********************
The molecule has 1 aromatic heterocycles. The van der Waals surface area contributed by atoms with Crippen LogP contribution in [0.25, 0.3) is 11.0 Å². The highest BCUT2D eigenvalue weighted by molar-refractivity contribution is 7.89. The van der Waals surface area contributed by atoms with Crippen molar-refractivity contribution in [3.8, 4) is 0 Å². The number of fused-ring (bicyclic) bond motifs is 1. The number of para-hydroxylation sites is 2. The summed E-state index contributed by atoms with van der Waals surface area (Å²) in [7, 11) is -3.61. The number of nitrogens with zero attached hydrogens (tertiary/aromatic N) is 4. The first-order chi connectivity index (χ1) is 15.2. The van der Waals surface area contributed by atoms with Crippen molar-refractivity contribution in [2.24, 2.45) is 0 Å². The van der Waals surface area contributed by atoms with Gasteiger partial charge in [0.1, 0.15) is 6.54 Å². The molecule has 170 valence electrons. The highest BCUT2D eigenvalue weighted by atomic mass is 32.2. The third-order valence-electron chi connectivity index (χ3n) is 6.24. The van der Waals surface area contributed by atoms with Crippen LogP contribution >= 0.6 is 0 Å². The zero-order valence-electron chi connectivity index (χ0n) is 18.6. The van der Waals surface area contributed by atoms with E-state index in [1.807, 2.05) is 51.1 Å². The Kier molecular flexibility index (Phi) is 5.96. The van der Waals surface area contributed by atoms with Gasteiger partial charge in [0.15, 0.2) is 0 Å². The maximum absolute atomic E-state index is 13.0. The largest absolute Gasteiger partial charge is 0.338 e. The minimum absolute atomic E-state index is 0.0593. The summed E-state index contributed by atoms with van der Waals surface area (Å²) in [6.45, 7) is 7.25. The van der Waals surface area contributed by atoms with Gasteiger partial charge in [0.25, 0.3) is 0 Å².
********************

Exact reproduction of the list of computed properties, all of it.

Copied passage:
The molecule has 1 aromatic heterocycles. The van der Waals surface area contributed by atoms with Crippen LogP contribution in [0.25, 0.3) is 11.0 Å². The highest BCUT2D eigenvalue weighted by molar-refractivity contribution is 7.89. The van der Waals surface area contributed by atoms with Crippen molar-refractivity contribution in [3.8, 4) is 0 Å². The number of fused-ring (bicyclic) bond motifs is 1. The number of para-hydroxylation sites is 2. The summed E-state index contributed by atoms with van der Waals surface area (Å²) in [7, 11) is -3.61. The number of nitrogens with zero attached hydrogens (tertiary/aromatic N) is 4. The first-order chi connectivity index (χ1) is 15.2. The van der Waals surface area contributed by atoms with Crippen molar-refractivity contribution in [2.24, 2.45) is 0 Å². The van der Waals surface area contributed by atoms with Gasteiger partial charge in [0.1, 0.15) is 6.54 Å². The molecule has 170 valence electrons. The highest BCUT2D eigenvalue weighted by atomic mass is 32.2. The third-order valence-electron chi connectivity index (χ3n) is 6.24. The van der Waals surface area contributed by atoms with Crippen LogP contribution >= 0.6 is 0 Å². The zero-order valence-electron chi connectivity index (χ0n) is 18.6. The van der Waals surface area contributed by atoms with E-state index in [1.807, 2.05) is 51.1 Å². The Kier molecular flexibility index (Phi) is 5.96. The van der Waals surface area contributed by atoms with Gasteiger partial charge in [0.15, 0.2) is 0 Å². The maximum absolute atomic E-state index is 13.0. The largest absolute Gasteiger partial charge is 0.338 e. The minimum absolute atomic E-state index is 0.0593. The summed E-state index contributed by atoms with van der Waals surface area (Å²) in [6.45, 7) is 7.25. The van der Waals surface area contributed by atoms with Gasteiger partial charge in [0.25, 0.3) is 0 Å².